Senate challenger shares take on state budget
PLATTSBURGH — While state Assemblyman Dan Stec, R-Queensbury, last week characterized the 2020-21 state budget as “an example of one-party control that misses the mark,” his Democratic opponent for the 45th State Senate District, Clinton County Treasurer Kimberly Davis, argued that the state, not counties’ sales tax revenues, should fund a pool for distressed hospitals and nursing homes impacted by the COVID-19 pandemic.
Stec voted against all budget bills last week. He said in a statement that the budget was negotiated in “complete secrecy” and gives Gov. Andrew Cuomo “unprecedented new powers” to have his budget director make his own cuts to essential services throughout the ensuing fiscal year.
Davis agreed with Stec that the $250 million fund for distressed hospitals and nursing homes needed to be created.
“But that is something that the state should be funding, not passing that onto the counties.”
The state had also elected to take a portion of counties’ sales tax as part of last year’s budget for Aid and Incentives for Municipalities (AIM) funding.
“Treasurers and finance directors from around the state, when we all talked, it was our concern that if the state starts diverting our sales tax, they may do it again in the future,” Davis said.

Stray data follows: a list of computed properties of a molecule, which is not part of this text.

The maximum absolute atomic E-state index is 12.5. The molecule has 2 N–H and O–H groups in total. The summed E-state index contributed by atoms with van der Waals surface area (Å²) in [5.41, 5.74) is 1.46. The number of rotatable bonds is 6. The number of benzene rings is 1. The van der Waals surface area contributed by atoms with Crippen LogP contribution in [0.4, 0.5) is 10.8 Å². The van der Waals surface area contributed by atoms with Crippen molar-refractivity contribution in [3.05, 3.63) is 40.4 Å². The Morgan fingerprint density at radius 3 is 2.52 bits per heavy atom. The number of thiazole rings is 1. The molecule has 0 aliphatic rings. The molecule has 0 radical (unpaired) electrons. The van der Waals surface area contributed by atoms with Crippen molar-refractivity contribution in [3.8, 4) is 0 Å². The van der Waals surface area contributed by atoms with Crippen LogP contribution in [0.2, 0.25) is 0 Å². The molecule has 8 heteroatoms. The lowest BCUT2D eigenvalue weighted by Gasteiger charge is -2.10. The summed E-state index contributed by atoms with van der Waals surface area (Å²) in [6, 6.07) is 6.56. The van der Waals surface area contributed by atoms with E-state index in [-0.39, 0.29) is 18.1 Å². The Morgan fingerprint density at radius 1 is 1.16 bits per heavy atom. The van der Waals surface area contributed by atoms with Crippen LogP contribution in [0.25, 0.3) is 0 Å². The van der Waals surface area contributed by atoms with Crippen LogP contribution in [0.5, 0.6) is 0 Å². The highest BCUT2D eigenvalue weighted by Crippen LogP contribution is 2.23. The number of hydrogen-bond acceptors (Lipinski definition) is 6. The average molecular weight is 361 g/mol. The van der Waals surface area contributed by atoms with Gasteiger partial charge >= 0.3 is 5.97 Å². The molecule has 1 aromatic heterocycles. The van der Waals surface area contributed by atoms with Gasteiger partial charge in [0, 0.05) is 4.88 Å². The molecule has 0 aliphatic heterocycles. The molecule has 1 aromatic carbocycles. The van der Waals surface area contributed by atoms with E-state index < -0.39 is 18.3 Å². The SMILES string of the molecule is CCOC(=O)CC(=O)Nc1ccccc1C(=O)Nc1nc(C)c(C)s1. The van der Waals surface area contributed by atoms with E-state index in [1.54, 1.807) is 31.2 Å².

“Here we are a year later, granted in extraordinary circumstances.”
States were being pressured not to raise taxes to address the coronavirus crisis, Davis continued.
“They’ve just shifted the financial burden to the counties, which in essence is doing exactly the same thing.”
Davis estimates that the counties in the 45th State Senate District will end up contributing $2.3 million to this fund over the next two years.
“We’re already going to suffer a huge amount by the loss of sales tax revenue and to have that kind of hit, … it’s hard to fathom how badly that’s going to affect us when we’re already going to see this major decline in sales tax revenue.”
Davis expressed concern over cuts in funding for community colleges, to which she feels the state has not been paying its fair share.
But she was glad to see some changes to bail reform as well as expanded assistance, such as housing and support services, for homeless veterans.
Prior to the pandemic, Davis would have planned to focus on infrastructure and cell broadband during budget negotiations and making sure the state was living up to its legal requirement for education funding, but it’s a different world now.
“Certainly I can’t imagine that we’re going to be able to fund almost anything in the way we have in the past. And there are going to have to be hard decisions.”
Speaking as a treasurer, Davis said Clinton County’s department heads do an extraordinary job of keeping budgets in line, so there really is “no fat to cut off.”
“We’re going to have to look at where we spend the majority of our money and really how are we going to cut enough so that we don’t have to institute major raises in property taxes.”